Dr. Gerdes evaluated Papesh four days later. He noted, " She is on high-dose narcotics for [her] condition." He noted the MRI " shows mild spondolytic [sic] changes with mild narrowing at L4-5, otherwise no evidence of impingement." Dr. Gerdes did " not see surgical intervention as an option for her."
Papesh visited Dr. Cash on June 24. After three weeks off work, Papesh reported " this is the best she has felt in years. She states that the horrible leg pain is now gone. . . . She still gets pain and states that she breaks out the ice pack about four times per day, but now she can sit down, lie down with the ice pack as needed and things are extremely manageable."
On September 17, Dr. Cash noted, " She has been off work because of the pain and also to help care for her mother who has severe dementia. Even if she was not caring for her mom, her back pain and generalized pain are precluding her from work." Dr. Cash observed " quite exquisite tenderness over the lower spine and paralumbar musculature to palpation." He assessed Papesh for depression and anxiety. One month later, she visited Dr. Cash " because of worsened depression and anxiety" after her mom's death.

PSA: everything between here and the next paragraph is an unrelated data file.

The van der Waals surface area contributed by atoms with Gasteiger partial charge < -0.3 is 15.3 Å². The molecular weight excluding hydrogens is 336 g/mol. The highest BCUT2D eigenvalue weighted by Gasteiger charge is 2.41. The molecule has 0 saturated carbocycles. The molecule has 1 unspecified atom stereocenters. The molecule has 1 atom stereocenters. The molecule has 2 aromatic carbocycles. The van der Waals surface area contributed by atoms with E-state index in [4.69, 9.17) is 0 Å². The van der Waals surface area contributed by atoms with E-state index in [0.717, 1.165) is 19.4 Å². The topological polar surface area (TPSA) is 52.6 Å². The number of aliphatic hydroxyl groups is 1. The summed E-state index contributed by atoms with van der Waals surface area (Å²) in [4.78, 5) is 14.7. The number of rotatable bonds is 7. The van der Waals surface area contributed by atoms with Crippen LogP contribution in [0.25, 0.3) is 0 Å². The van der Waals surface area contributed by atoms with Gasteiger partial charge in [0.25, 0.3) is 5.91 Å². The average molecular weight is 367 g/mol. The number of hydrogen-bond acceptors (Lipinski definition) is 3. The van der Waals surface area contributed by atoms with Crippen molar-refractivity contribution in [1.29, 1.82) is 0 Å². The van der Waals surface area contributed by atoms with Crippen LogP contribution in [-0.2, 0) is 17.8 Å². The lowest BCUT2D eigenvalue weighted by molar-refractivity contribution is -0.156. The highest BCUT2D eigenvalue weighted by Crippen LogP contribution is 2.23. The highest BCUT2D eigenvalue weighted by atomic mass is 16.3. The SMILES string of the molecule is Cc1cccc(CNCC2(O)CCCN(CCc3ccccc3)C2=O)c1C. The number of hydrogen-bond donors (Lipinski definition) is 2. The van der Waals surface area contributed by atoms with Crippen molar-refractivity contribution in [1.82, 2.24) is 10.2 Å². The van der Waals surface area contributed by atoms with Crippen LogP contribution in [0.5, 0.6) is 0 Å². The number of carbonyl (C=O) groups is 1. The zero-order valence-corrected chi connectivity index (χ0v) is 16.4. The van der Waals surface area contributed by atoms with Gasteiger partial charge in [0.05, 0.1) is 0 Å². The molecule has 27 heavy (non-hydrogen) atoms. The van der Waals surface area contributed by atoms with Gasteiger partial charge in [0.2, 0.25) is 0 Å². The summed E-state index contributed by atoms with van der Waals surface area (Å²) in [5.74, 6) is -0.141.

Papesh applied for disability on December 11 (and for supplemental security income
on February 2, 2010). She alleged she was disabled, beginning June 1, 2009, due to degenerative disc disease, fibromyalgia, depression, anxiety, and other impairments.
Dr. Cash completed a Lumbar Spine Residual Functional Capacity (RFC) Questionnaire on January 6, 2010. Under Diagnoses, he included chronic low-back pain and degenerative disc disease. He wrote, " Pain is up to 10/10 at times worsened by lifting, twisting, standing on concrete or other hard surfaces or prolonged sitting." Dr. Cash placed an " X" by abnormal gait and muscle spasm. He opined that Papesh can walk a half-block without rest; continuously sit for 10 minutes and continuously stand for five minutes; sit and stand/walk for less than two hours total in an eight-hour working day; and, occasionally lift and carry less than 10 pounds and never lift or carry 10 or more pounds. He circled " Yes" for " Does your patient have significant limitations in doing repetitive reaching, handling or fingering?"
After Dr. Cash left the medical group, Papesh's physician became Dr. Steven M. Danielson. On January 13, 2010, he noted:
She has chronic low back pain, fibromyalgia, and additionally has depression with anxiety features and some situational stressors. Her use of narcotics has been stable and consistent. She overall is satisfied with symptom control.
Papesh completed a function report on February 6. She said she iced her back throughout the day, did household chores for 10-15 minutes at a time (without bending, lifting, or reaching), and sometimes needed help tying her shoes.
Papesh saw Dr. Danielson again on February 17. He noted, " Overall she is satisfied with symptom control. . . . There remains some mild tenderness over the lower spine and paralumbar muscles." Under assessments, he ...